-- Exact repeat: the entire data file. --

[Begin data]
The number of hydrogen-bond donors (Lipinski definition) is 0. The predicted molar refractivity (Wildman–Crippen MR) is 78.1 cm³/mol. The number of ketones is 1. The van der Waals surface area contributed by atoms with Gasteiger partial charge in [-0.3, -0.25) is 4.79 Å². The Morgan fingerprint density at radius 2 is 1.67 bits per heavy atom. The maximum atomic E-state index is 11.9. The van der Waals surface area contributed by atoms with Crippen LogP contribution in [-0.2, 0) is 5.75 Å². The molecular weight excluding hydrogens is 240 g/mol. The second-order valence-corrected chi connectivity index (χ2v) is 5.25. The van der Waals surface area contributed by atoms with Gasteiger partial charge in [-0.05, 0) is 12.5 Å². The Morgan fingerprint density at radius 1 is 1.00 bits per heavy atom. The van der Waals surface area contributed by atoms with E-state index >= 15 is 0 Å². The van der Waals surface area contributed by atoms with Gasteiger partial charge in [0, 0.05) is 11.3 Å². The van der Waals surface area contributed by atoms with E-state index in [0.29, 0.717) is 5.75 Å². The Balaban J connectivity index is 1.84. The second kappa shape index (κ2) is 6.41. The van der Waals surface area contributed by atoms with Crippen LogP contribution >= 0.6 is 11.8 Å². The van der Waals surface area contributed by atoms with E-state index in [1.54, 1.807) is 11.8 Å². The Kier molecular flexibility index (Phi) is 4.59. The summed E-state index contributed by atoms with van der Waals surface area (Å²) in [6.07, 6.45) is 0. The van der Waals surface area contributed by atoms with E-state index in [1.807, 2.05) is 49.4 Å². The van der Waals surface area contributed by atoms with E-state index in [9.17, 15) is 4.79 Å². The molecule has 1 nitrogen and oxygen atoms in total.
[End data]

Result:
The number of hydrogen-bond donors (Lipinski definition) is 0. The predicted molar refractivity (Wildman–Crippen MR) is 78.1 cm³/mol. The number of ketones is 1. The van der Waals surface area contributed by atoms with Gasteiger partial charge in [-0.3, -0.25) is 4.79 Å². The Morgan fingerprint density at radius 2 is 1.67 bits per heavy atom. The maximum atomic E-state index is 11.9. The van der Waals surface area contributed by atoms with Crippen LogP contribution in [-0.2, 0) is 5.75 Å². The molecular weight excluding hydrogens is 240 g/mol. The second-order valence-corrected chi connectivity index (χ2v) is 5.25. The van der Waals surface area contributed by atoms with Gasteiger partial charge in [-0.05, 0) is 12.5 Å². The Morgan fingerprint density at radius 1 is 1.00 bits per heavy atom. The van der Waals surface area contributed by atoms with E-state index >= 15 is 0 Å². The van der Waals surface area contributed by atoms with Gasteiger partial charge in [0, 0.05) is 11.3 Å². The van der Waals surface area contributed by atoms with E-state index in [0.29, 0.717) is 5.75 Å². The Balaban J connectivity index is 1.84. The second kappa shape index (κ2) is 6.41. The van der Waals surface area contributed by atoms with Crippen LogP contribution >= 0.6 is 11.8 Å². The van der Waals surface area contributed by atoms with E-state index in [1.54, 1.807) is 11.8 Å². The Kier molecular flexibility index (Phi) is 4.59. The summed E-state index contributed by atoms with van der Waals surface area (Å²) in [6.07, 6.45) is 0. The van der Waals surface area contributed by atoms with E-state index in [1.807, 2.05) is 49.4 Å². The van der Waals surface area contributed by atoms with E-state index in [9.17, 15) is 4.79 Å². The molecule has 1 nitrogen and oxygen atoms in total.